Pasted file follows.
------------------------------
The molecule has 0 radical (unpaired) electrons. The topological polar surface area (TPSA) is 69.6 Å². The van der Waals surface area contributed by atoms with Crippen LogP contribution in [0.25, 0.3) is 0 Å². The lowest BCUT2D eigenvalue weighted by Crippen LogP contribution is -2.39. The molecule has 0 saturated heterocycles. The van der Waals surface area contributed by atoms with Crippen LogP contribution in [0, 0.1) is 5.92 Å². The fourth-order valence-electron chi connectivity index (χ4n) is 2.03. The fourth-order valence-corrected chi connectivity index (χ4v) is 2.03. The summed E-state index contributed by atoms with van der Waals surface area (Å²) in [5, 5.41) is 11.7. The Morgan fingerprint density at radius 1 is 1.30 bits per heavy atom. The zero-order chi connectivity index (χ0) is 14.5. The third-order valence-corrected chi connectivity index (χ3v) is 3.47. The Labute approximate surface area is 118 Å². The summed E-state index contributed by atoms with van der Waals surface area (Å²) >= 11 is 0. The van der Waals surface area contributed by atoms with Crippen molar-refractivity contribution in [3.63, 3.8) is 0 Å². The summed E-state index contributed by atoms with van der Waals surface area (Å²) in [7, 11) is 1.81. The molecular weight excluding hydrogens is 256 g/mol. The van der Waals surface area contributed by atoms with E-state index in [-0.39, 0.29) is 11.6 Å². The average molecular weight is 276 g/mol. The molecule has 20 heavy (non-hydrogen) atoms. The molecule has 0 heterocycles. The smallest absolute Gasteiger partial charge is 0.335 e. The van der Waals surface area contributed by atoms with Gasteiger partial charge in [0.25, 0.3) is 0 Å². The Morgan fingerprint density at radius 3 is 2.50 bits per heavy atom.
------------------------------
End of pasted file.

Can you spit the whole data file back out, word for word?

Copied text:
The molecule has 0 radical (unpaired) electrons. The topological polar surface area (TPSA) is 69.6 Å². The van der Waals surface area contributed by atoms with Crippen LogP contribution in [0.25, 0.3) is 0 Å². The lowest BCUT2D eigenvalue weighted by Crippen LogP contribution is -2.39. The molecule has 0 saturated heterocycles. The van der Waals surface area contributed by atoms with Crippen LogP contribution in [0, 0.1) is 5.92 Å². The fourth-order valence-electron chi connectivity index (χ4n) is 2.03. The fourth-order valence-corrected chi connectivity index (χ4v) is 2.03. The summed E-state index contributed by atoms with van der Waals surface area (Å²) in [5, 5.41) is 11.7. The Morgan fingerprint density at radius 1 is 1.30 bits per heavy atom. The zero-order chi connectivity index (χ0) is 14.5. The third-order valence-corrected chi connectivity index (χ3v) is 3.47. The Labute approximate surface area is 118 Å². The summed E-state index contributed by atoms with van der Waals surface area (Å²) >= 11 is 0. The van der Waals surface area contributed by atoms with Crippen molar-refractivity contribution in [3.63, 3.8) is 0 Å². The summed E-state index contributed by atoms with van der Waals surface area (Å²) in [7, 11) is 1.81. The molecular weight excluding hydrogens is 256 g/mol. The van der Waals surface area contributed by atoms with E-state index in [-0.39, 0.29) is 11.6 Å². The average molecular weight is 276 g/mol. The molecule has 20 heavy (non-hydrogen) atoms. The molecule has 0 heterocycles. The smallest absolute Gasteiger partial charge is 0.335 e. The van der Waals surface area contributed by atoms with Gasteiger partial charge in [0.25, 0.3) is 0 Å². The Morgan fingerprint density at radius 3 is 2.50 bits per heavy atom.